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Good Morning Nanty Glo!

Christmas Eve - Merry Christmas  

Friday, December 24 2004

Jon Kennedy, webmaster

Christmas questions

Fifth in a series in response to a proposal
that Christmas should not be kept

The letter published here last week suggesting that Christmas should not be celebrated raised some still-unanswered questions:

The (Gospel) account indicates (the wise men) visited Jesus later than when the shepherds did. Matthew 2:11 states “when they were come into the house, they saw the young child with Mary his mother,” Mary was no longer in a manger. Verse 16 indicates Herod specified killing all infants two years old and under, “according to the time which he had diligently inquired of the wise men.”

Again, not only does no one "require" that anyone believe the shepherds and wise men arrived together at the stable the night of the birth of Jesus, for centuries Spanish Catholics have celebrated the arrival of the wise men as 12 days later than the nativity. Even that is, they would admit, largely arbitrary, just a preferred way of interpreting the accounts of the visit of the Magi and the visit of the shepherds. The churches allow rank-and-file Christians much latitude in applying their reasonable understandings of the Gospel accounts and teachings.

As for Herod ordering the murder of all babies two and younger, I think this is generally interpreted as his way of taking "no chances" that the new-born king would be missed, or that if the mother of the alleged king were to try to pass Him off as older than the infancy cutoff, it would be hard to do that with a two-year range for the mandated infanticide.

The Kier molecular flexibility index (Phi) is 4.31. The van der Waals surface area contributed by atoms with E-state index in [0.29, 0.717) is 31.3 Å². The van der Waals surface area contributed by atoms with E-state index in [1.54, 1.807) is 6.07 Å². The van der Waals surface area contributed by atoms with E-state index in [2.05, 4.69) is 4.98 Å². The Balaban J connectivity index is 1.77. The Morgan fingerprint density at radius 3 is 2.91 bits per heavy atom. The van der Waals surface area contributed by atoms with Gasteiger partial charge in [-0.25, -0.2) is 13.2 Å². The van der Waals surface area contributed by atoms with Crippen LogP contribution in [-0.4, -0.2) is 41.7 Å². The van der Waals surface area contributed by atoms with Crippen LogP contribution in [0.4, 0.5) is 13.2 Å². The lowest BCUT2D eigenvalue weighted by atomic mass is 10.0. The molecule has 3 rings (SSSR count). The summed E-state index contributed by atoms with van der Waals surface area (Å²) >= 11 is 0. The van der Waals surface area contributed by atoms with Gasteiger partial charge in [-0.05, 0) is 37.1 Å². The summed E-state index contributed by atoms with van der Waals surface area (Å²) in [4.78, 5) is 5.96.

It’s also interesting that whereas the shepherds were provided angelic guidance to the Saviour’s birth and did not bring gifts, the wise men were provided questionable guidance (involved with the destruction of the Messiah) and did bring gifts. When was Jesus born? The Bible does not say. There is no account in the Bible of Christians (followers of Christ) celebrating his birth. Surely if it was something to be done, young Timothy would have known about it. If the shepherds were in the field watching their flocks (Luke 2:8), and December is a cold month in that area, possibly even winter-like, it’s probable that he was not born on December 25.

The wise men brought gifts because they were wise and therefore knew that was "proper" for the greeting of a new king, and also because they were wealthy and probably knew what Solomon said in Proverbs: "a man's gift precedes him," loosely translated. The shepherds came because the angelic host asked them to. Being poor, they didn't bring gifts (the Little Drummer Boy, who in the Christmas song complains of having no gift to bring, isn't part of the church's sacred tradition, just a story). A good story, but fiction, not Gospel.

Being wise, the wise men knew better than to follow the "guidance" of the evil Herod, to return to him and give him an account of the Babe so he too could go and "worship him." And though they had no known angels to guide them, the context of the account strongly suggests that the star that guided the wise men was a divine revelation to them. Also, they were given divine revelation by way of a dream about their departure, to avoid going back to see Herod after finding the Holy Child.

I think we've already covered the fact that there's no claim in church teaching that December 25 is based on historical proof. If it was the church's arbitrary decision to put the feast there, it had good support (being before the already calendared Epiphany on January 6 made sense; there was no other major Christian feast in that part of the Roman year).